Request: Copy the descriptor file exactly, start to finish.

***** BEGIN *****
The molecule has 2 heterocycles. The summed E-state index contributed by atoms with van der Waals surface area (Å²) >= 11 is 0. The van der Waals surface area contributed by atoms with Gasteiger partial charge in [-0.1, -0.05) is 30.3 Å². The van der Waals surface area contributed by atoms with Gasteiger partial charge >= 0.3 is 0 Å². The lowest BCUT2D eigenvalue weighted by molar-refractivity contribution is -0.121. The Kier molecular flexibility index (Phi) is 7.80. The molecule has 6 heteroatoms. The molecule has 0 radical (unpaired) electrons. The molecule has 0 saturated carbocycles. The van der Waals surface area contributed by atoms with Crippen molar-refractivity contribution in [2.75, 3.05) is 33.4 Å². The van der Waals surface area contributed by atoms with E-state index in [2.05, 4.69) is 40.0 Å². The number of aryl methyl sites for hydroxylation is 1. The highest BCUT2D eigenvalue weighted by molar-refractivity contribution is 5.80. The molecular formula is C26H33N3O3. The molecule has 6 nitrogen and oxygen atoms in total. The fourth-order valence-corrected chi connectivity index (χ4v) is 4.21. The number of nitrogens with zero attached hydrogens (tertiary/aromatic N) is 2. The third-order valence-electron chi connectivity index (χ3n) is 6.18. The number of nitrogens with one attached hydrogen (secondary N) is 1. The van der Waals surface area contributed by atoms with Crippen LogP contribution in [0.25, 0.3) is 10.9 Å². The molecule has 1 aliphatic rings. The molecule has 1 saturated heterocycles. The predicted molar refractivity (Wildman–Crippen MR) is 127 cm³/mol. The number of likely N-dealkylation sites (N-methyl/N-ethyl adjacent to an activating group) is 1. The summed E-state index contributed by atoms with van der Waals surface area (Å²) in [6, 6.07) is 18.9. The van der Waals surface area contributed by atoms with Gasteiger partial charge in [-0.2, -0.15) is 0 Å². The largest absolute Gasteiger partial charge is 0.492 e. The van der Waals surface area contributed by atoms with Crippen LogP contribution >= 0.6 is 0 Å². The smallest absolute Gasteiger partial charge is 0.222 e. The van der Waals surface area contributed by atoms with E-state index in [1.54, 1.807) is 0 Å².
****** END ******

The molecule has 2 heterocycles. The summed E-state index contributed by atoms with van der Waals surface area (Å²) >= 11 is 0. The van der Waals surface area contributed by atoms with Gasteiger partial charge in [-0.1, -0.05) is 30.3 Å². The van der Waals surface area contributed by atoms with Gasteiger partial charge >= 0.3 is 0 Å². The lowest BCUT2D eigenvalue weighted by molar-refractivity contribution is -0.121. The Kier molecular flexibility index (Phi) is 7.80. The molecule has 6 heteroatoms. The molecule has 0 radical (unpaired) electrons. The molecule has 0 saturated carbocycles. The van der Waals surface area contributed by atoms with Crippen molar-refractivity contribution in [2.75, 3.05) is 33.4 Å². The van der Waals surface area contributed by atoms with E-state index in [2.05, 4.69) is 40.0 Å². The number of aryl methyl sites for hydroxylation is 1. The highest BCUT2D eigenvalue weighted by molar-refractivity contribution is 5.80. The molecular formula is C26H33N3O3. The molecule has 6 nitrogen and oxygen atoms in total. The fourth-order valence-corrected chi connectivity index (χ4v) is 4.21. The number of nitrogens with zero attached hydrogens (tertiary/aromatic N) is 2. The third-order valence-electron chi connectivity index (χ3n) is 6.18. The number of nitrogens with one attached hydrogen (secondary N) is 1. The van der Waals surface area contributed by atoms with Crippen LogP contribution in [0.25, 0.3) is 10.9 Å². The molecule has 1 aliphatic rings. The molecule has 1 saturated heterocycles. The predicted molar refractivity (Wildman–Crippen MR) is 127 cm³/mol. The number of likely N-dealkylation sites (N-methyl/N-ethyl adjacent to an activating group) is 1. The summed E-state index contributed by atoms with van der Waals surface area (Å²) in [6, 6.07) is 18.9. The van der Waals surface area contributed by atoms with Gasteiger partial charge in [-0.2, -0.15) is 0 Å². The largest absolute Gasteiger partial charge is 0.492 e. The van der Waals surface area contributed by atoms with Crippen LogP contribution >= 0.6 is 0 Å². The smallest absolute Gasteiger partial charge is 0.222 e. The van der Waals surface area contributed by atoms with E-state index in [1.54, 1.807) is 0 Å².